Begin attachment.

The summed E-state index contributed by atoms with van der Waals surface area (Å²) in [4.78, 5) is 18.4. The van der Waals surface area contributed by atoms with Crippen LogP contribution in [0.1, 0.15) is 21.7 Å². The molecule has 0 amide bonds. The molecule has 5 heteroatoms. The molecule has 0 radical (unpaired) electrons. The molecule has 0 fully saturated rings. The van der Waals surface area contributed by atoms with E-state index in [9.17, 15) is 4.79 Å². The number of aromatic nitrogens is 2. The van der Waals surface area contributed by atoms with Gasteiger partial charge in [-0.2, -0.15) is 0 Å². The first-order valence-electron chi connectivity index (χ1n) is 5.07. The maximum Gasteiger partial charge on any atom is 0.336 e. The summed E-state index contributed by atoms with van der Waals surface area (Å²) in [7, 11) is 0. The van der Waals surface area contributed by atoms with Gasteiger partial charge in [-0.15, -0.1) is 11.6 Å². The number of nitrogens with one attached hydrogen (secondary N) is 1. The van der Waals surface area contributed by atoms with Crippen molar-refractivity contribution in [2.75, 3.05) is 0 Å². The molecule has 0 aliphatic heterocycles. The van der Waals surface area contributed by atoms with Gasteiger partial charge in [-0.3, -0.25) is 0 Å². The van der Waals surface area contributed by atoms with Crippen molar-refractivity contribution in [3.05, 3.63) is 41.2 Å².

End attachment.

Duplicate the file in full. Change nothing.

The summed E-state index contributed by atoms with van der Waals surface area (Å²) in [4.78, 5) is 18.4. The van der Waals surface area contributed by atoms with Crippen LogP contribution in [0.1, 0.15) is 21.7 Å². The molecule has 0 amide bonds. The molecule has 5 heteroatoms. The molecule has 0 radical (unpaired) electrons. The molecule has 0 fully saturated rings. The van der Waals surface area contributed by atoms with E-state index in [9.17, 15) is 4.79 Å². The number of aromatic nitrogens is 2. The van der Waals surface area contributed by atoms with Gasteiger partial charge in [-0.2, -0.15) is 0 Å². The first-order valence-electron chi connectivity index (χ1n) is 5.07. The maximum Gasteiger partial charge on any atom is 0.336 e. The summed E-state index contributed by atoms with van der Waals surface area (Å²) in [7, 11) is 0. The van der Waals surface area contributed by atoms with Gasteiger partial charge in [-0.15, -0.1) is 11.6 Å². The number of nitrogens with one attached hydrogen (secondary N) is 1. The van der Waals surface area contributed by atoms with Crippen molar-refractivity contribution in [2.75, 3.05) is 0 Å². The molecule has 0 aliphatic heterocycles. The van der Waals surface area contributed by atoms with Gasteiger partial charge in [-0.3, -0.25) is 0 Å². The van der Waals surface area contributed by atoms with Crippen molar-refractivity contribution in [3.05, 3.63) is 41.2 Å².